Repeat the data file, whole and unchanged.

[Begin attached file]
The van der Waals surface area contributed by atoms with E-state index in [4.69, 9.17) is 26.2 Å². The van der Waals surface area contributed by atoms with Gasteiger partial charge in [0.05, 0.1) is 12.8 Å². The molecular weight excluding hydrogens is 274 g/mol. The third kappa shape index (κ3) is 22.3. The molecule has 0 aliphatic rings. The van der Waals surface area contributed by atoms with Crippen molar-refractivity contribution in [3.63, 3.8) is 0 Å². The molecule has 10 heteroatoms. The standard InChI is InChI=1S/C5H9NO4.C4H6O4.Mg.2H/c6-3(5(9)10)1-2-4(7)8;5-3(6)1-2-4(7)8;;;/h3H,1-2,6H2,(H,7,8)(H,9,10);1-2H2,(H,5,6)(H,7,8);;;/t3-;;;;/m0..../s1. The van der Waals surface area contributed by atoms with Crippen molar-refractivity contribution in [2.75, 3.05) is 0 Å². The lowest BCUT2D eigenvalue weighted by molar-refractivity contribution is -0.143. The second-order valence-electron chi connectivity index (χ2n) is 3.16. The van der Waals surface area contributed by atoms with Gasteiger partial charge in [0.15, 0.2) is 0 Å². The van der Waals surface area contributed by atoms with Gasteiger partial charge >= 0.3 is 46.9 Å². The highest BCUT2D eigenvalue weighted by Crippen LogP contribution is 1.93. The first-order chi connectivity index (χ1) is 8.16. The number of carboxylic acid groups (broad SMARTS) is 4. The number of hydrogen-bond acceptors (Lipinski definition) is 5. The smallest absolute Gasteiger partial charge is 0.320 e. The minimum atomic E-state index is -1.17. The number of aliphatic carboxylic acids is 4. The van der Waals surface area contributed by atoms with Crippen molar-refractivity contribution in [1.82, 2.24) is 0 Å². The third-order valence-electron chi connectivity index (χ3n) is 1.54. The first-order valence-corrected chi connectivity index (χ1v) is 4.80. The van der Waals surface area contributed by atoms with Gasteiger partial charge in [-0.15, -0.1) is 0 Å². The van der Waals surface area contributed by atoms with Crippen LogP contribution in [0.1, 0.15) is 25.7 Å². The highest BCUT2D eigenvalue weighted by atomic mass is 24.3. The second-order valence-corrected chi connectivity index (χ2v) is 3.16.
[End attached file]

The van der Waals surface area contributed by atoms with E-state index in [4.69, 9.17) is 26.2 Å². The van der Waals surface area contributed by atoms with Gasteiger partial charge in [0.05, 0.1) is 12.8 Å². The molecular weight excluding hydrogens is 274 g/mol. The third kappa shape index (κ3) is 22.3. The molecule has 0 aliphatic rings. The van der Waals surface area contributed by atoms with Crippen molar-refractivity contribution in [3.63, 3.8) is 0 Å². The molecule has 10 heteroatoms. The standard InChI is InChI=1S/C5H9NO4.C4H6O4.Mg.2H/c6-3(5(9)10)1-2-4(7)8;5-3(6)1-2-4(7)8;;;/h3H,1-2,6H2,(H,7,8)(H,9,10);1-2H2,(H,5,6)(H,7,8);;;/t3-;;;;/m0..../s1. The van der Waals surface area contributed by atoms with Crippen molar-refractivity contribution in [2.75, 3.05) is 0 Å². The lowest BCUT2D eigenvalue weighted by molar-refractivity contribution is -0.143. The second-order valence-electron chi connectivity index (χ2n) is 3.16. The van der Waals surface area contributed by atoms with Gasteiger partial charge in [0.15, 0.2) is 0 Å². The van der Waals surface area contributed by atoms with Gasteiger partial charge >= 0.3 is 46.9 Å². The highest BCUT2D eigenvalue weighted by Crippen LogP contribution is 1.93. The first-order chi connectivity index (χ1) is 8.16. The number of carboxylic acid groups (broad SMARTS) is 4. The number of hydrogen-bond acceptors (Lipinski definition) is 5. The smallest absolute Gasteiger partial charge is 0.320 e. The minimum atomic E-state index is -1.17. The number of aliphatic carboxylic acids is 4. The van der Waals surface area contributed by atoms with Crippen molar-refractivity contribution in [1.82, 2.24) is 0 Å². The third-order valence-electron chi connectivity index (χ3n) is 1.54. The first-order valence-corrected chi connectivity index (χ1v) is 4.80. The van der Waals surface area contributed by atoms with Gasteiger partial charge in [-0.15, -0.1) is 0 Å². The van der Waals surface area contributed by atoms with Crippen LogP contribution in [0.1, 0.15) is 25.7 Å². The highest BCUT2D eigenvalue weighted by atomic mass is 24.3. The second-order valence-corrected chi connectivity index (χ2v) is 3.16.